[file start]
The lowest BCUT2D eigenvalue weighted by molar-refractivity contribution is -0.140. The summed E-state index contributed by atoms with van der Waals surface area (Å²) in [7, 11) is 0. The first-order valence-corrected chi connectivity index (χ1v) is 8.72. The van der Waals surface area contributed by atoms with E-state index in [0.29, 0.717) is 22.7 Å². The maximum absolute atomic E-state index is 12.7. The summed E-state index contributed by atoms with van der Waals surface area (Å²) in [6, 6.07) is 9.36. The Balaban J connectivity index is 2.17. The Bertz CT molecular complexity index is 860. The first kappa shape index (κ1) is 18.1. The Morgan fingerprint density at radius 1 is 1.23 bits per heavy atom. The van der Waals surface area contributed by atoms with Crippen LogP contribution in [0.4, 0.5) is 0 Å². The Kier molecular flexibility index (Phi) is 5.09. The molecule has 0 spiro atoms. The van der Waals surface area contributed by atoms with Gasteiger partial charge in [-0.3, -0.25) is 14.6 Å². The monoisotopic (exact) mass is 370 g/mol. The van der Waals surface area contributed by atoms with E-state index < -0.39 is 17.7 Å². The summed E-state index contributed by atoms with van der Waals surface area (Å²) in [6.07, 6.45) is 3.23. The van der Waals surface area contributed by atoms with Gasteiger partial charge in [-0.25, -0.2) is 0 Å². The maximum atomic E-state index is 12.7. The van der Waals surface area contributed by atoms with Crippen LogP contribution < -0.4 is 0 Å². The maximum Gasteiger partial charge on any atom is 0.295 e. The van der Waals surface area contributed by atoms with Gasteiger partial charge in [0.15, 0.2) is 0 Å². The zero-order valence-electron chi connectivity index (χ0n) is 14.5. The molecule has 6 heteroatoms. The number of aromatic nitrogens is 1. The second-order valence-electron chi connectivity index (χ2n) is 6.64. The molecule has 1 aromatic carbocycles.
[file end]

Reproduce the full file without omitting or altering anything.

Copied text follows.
The lowest BCUT2D eigenvalue weighted by molar-refractivity contribution is -0.140. The summed E-state index contributed by atoms with van der Waals surface area (Å²) in [7, 11) is 0. The first-order valence-corrected chi connectivity index (χ1v) is 8.72. The van der Waals surface area contributed by atoms with E-state index in [0.29, 0.717) is 22.7 Å². The maximum absolute atomic E-state index is 12.7. The summed E-state index contributed by atoms with van der Waals surface area (Å²) in [6, 6.07) is 9.36. The Balaban J connectivity index is 2.17. The Bertz CT molecular complexity index is 860. The first kappa shape index (κ1) is 18.1. The Morgan fingerprint density at radius 1 is 1.23 bits per heavy atom. The van der Waals surface area contributed by atoms with Crippen LogP contribution in [0.4, 0.5) is 0 Å². The Kier molecular flexibility index (Phi) is 5.09. The molecule has 0 spiro atoms. The van der Waals surface area contributed by atoms with Gasteiger partial charge in [-0.3, -0.25) is 14.6 Å². The monoisotopic (exact) mass is 370 g/mol. The van der Waals surface area contributed by atoms with E-state index < -0.39 is 17.7 Å². The summed E-state index contributed by atoms with van der Waals surface area (Å²) in [6.07, 6.45) is 3.23. The van der Waals surface area contributed by atoms with Gasteiger partial charge in [-0.25, -0.2) is 0 Å². The maximum atomic E-state index is 12.7. The van der Waals surface area contributed by atoms with Crippen LogP contribution < -0.4 is 0 Å². The maximum Gasteiger partial charge on any atom is 0.295 e. The van der Waals surface area contributed by atoms with Gasteiger partial charge in [0.15, 0.2) is 0 Å². The zero-order valence-electron chi connectivity index (χ0n) is 14.5. The molecule has 6 heteroatoms. The number of aromatic nitrogens is 1. The second-order valence-electron chi connectivity index (χ2n) is 6.64. The molecule has 1 aromatic carbocycles.